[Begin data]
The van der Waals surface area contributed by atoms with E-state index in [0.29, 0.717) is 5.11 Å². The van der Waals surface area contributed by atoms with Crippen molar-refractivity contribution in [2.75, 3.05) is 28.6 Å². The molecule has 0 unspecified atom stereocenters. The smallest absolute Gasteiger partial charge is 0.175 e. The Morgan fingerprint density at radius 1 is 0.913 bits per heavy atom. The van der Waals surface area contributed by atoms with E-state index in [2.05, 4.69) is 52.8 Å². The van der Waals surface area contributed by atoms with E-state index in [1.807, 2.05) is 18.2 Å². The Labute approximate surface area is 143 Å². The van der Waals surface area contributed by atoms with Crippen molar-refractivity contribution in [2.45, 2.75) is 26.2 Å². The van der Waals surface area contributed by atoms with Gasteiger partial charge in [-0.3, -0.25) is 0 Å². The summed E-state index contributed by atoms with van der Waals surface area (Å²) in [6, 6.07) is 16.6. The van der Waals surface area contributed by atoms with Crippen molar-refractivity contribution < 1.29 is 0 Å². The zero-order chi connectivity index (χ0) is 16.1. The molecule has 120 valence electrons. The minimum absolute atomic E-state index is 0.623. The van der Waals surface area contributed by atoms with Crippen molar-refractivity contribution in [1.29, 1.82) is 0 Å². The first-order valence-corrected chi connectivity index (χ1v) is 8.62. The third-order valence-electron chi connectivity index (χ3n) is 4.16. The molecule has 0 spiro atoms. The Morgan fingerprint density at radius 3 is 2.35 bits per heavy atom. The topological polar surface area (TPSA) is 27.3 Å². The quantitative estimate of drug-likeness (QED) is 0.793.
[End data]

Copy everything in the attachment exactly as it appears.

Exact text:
The van der Waals surface area contributed by atoms with E-state index in [0.29, 0.717) is 5.11 Å². The van der Waals surface area contributed by atoms with Crippen molar-refractivity contribution in [2.75, 3.05) is 28.6 Å². The molecule has 0 unspecified atom stereocenters. The smallest absolute Gasteiger partial charge is 0.175 e. The Morgan fingerprint density at radius 1 is 0.913 bits per heavy atom. The van der Waals surface area contributed by atoms with E-state index in [2.05, 4.69) is 52.8 Å². The van der Waals surface area contributed by atoms with E-state index in [1.807, 2.05) is 18.2 Å². The Labute approximate surface area is 143 Å². The van der Waals surface area contributed by atoms with Crippen molar-refractivity contribution in [2.45, 2.75) is 26.2 Å². The van der Waals surface area contributed by atoms with Gasteiger partial charge in [-0.3, -0.25) is 0 Å². The summed E-state index contributed by atoms with van der Waals surface area (Å²) in [6, 6.07) is 16.6. The van der Waals surface area contributed by atoms with Crippen molar-refractivity contribution < 1.29 is 0 Å². The zero-order chi connectivity index (χ0) is 16.1. The molecule has 120 valence electrons. The minimum absolute atomic E-state index is 0.623. The van der Waals surface area contributed by atoms with Crippen molar-refractivity contribution in [1.29, 1.82) is 0 Å². The first-order valence-corrected chi connectivity index (χ1v) is 8.62. The third-order valence-electron chi connectivity index (χ3n) is 4.16. The molecule has 0 spiro atoms. The Morgan fingerprint density at radius 3 is 2.35 bits per heavy atom. The topological polar surface area (TPSA) is 27.3 Å². The quantitative estimate of drug-likeness (QED) is 0.793.